The molecular basis for aggressive tumor biology in GIST remains poorly defined. For instance, the criteria for assessing the risk of recurrence following the resection of a localized, primary GIST are based on the pathologic factors of tumor mitotic activity, size, and location, while tumor KIT mutation status is not an independent predictor of recurrence, implying that other signaling processes may be involved (6). Multiple regulatory proteins or molecular alterations have been associated with aggressive phenotypes in GIST (7). For example, expression of miR-196a was associated with poor survival and malignant progression in GIST (8) and amplification of cell-cycle genes correlated with increased malignant potential in GIST (9). Deletions of 9p targeting CDKN2A are common in GIST, and loss of p16 has been demonstrated in high-risk GIST (10, 11). In addition, the CINSARC gene signature is linked to expression of p16 and RB1 with increased risk of metastatic disease (12). A subpopulation of GISTs with wild-type KIT and PDGFRA instead has a BRAF mutation (13) or succinate dehydrogenase (SDH) deficiency (14). Very recently, loss of myc-associated protein (MAX) was shown to be an early genomic event of GIST progression (15). A greater understanding of the mechanisms of GIST tumor malignancy is necessary to identify additional therapeutic targets given the limitations of current tyrosine kinase inhibitors once resistance develops.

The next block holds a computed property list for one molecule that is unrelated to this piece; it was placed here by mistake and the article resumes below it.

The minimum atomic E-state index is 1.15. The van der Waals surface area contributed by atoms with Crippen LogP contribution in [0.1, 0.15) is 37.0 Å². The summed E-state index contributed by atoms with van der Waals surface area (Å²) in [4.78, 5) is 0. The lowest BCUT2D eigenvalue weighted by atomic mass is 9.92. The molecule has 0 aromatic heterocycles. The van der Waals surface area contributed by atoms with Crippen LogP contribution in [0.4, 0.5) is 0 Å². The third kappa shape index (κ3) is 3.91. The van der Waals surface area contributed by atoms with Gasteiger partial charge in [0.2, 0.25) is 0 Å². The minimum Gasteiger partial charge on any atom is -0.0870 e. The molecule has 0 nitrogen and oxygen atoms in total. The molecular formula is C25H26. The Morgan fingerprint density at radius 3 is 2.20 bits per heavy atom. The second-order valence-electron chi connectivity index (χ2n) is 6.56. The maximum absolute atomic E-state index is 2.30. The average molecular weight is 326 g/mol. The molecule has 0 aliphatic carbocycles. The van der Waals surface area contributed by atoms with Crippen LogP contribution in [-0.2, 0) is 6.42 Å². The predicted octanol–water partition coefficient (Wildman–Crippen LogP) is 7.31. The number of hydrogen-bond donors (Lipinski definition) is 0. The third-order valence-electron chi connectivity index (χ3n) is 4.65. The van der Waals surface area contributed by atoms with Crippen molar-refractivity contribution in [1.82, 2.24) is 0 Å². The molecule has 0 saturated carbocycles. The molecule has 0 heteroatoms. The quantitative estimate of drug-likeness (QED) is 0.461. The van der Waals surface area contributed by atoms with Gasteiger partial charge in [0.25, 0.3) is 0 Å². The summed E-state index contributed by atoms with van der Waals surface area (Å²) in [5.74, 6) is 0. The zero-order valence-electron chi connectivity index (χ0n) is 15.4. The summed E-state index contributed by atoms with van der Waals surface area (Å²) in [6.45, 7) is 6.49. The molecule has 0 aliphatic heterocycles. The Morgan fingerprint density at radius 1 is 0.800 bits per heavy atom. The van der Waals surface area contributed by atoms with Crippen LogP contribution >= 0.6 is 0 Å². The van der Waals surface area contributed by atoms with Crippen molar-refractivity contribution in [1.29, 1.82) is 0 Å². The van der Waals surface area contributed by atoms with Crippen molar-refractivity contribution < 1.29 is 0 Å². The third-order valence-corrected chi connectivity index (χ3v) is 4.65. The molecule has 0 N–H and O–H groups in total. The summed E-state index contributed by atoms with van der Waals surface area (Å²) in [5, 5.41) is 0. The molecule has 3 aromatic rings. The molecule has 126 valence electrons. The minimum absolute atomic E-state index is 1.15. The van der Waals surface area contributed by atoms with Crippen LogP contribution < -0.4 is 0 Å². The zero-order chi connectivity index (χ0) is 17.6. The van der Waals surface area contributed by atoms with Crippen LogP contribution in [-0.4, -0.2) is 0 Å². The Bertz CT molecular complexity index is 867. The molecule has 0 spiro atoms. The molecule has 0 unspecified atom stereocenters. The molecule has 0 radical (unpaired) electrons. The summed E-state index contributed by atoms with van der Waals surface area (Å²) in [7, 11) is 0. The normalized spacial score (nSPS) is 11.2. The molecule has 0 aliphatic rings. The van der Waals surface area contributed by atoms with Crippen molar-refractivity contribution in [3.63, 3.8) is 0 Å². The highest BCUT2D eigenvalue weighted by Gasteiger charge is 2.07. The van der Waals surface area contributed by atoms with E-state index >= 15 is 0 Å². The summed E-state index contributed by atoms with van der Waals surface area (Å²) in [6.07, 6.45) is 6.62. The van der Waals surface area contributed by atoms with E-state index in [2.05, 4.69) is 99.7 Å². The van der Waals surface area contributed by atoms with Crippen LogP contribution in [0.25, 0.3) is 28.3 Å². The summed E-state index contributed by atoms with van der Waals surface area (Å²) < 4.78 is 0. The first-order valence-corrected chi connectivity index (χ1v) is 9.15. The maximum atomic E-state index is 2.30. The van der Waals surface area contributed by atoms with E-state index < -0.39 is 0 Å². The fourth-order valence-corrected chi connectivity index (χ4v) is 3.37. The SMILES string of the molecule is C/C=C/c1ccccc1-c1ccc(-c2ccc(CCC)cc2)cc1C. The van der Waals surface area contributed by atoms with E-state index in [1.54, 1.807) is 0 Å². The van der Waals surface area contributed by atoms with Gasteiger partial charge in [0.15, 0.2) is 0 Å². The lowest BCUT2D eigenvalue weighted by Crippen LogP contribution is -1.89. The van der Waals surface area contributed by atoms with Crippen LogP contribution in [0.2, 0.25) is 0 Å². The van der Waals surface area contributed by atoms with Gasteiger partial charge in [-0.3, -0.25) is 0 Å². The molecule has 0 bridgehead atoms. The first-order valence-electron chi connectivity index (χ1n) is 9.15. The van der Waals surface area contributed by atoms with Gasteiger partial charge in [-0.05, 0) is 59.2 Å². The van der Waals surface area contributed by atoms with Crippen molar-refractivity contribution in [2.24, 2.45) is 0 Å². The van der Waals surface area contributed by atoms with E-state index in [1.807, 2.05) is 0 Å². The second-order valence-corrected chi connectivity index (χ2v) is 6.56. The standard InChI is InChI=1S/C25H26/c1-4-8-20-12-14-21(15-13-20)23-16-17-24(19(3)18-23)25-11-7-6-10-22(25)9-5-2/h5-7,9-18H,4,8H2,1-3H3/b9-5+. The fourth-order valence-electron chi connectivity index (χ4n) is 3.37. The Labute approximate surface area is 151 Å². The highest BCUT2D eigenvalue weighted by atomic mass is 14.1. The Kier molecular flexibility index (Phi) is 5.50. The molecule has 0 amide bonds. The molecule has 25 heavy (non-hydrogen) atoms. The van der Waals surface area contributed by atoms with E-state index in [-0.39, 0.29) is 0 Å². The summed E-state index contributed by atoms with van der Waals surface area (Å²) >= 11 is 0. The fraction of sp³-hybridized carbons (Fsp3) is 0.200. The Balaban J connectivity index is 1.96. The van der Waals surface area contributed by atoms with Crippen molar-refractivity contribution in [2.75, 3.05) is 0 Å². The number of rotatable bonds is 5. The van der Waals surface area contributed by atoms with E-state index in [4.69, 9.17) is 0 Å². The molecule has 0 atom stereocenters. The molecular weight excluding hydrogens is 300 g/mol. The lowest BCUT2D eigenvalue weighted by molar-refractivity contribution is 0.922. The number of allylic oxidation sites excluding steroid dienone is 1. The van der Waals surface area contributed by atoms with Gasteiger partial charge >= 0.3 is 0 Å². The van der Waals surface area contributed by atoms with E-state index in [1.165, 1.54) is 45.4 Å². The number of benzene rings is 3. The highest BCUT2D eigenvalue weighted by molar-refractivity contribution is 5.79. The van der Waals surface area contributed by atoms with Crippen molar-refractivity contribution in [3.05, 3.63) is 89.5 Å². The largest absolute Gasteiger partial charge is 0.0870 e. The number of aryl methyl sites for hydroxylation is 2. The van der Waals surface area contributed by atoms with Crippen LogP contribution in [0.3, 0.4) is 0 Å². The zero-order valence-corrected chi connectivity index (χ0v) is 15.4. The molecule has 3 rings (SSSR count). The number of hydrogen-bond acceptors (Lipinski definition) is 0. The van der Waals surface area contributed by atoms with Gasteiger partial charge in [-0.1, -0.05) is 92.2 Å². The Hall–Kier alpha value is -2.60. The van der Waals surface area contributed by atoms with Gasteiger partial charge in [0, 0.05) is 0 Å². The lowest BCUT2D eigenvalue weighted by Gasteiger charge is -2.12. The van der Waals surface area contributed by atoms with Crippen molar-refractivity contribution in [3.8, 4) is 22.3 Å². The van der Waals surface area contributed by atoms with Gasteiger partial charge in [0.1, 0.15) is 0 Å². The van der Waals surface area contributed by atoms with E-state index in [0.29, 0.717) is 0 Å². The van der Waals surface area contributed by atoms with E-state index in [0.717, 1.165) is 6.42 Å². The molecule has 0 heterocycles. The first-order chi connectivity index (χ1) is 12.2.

Wnt pathway components are well known to contribute to tumor progression and metastasis in a variety of cancers (16–18). Wnt signaling includes canonical and noncanonical pathways. Canonical Wnt signaling is initiated by Wnt ligands binding to Frizzled (FZD)/low-density lipoprotein receptor-related protein (LRP) receptor complexes, which inactivate the GSK3β–Axin–APC destruction complex, leading to signaling via the β-catenin/T-cell factor (TCF) pathway (19). The dickkopf-related protein (DKK) family comprises secreted antagonists of Wnt signaling that bind and block the Wnt receptors LRP5/6. Several DKKs have been reported to be downregulated in various cancers, and restoration of their expression can inhibit cell proliferation and tumor growth (17, 20). Wnt/β-catenin signaling plays an important role in tumor initiation and progression through regulation of the cell cycle, stem cell self-renewal, and epithelial-to-mesenchymal transition (19, 21). Aberrant accumulation of nuclear β-catenin is the hallmark of Wnt activation. Stabilized β-catenin associated with its cotranscriptional factor TCF/lymphoid enhancer factor (TCF/LEF) in the nucleus triggers upregulation of proto-oncogenes, such as MYC and cyclin D1. Multiple pathways have been reported to regulate the nuclear translocation and stability of β-catenin (22, 23). The role of Wnt/β-catenin signaling in GIST has not been defined.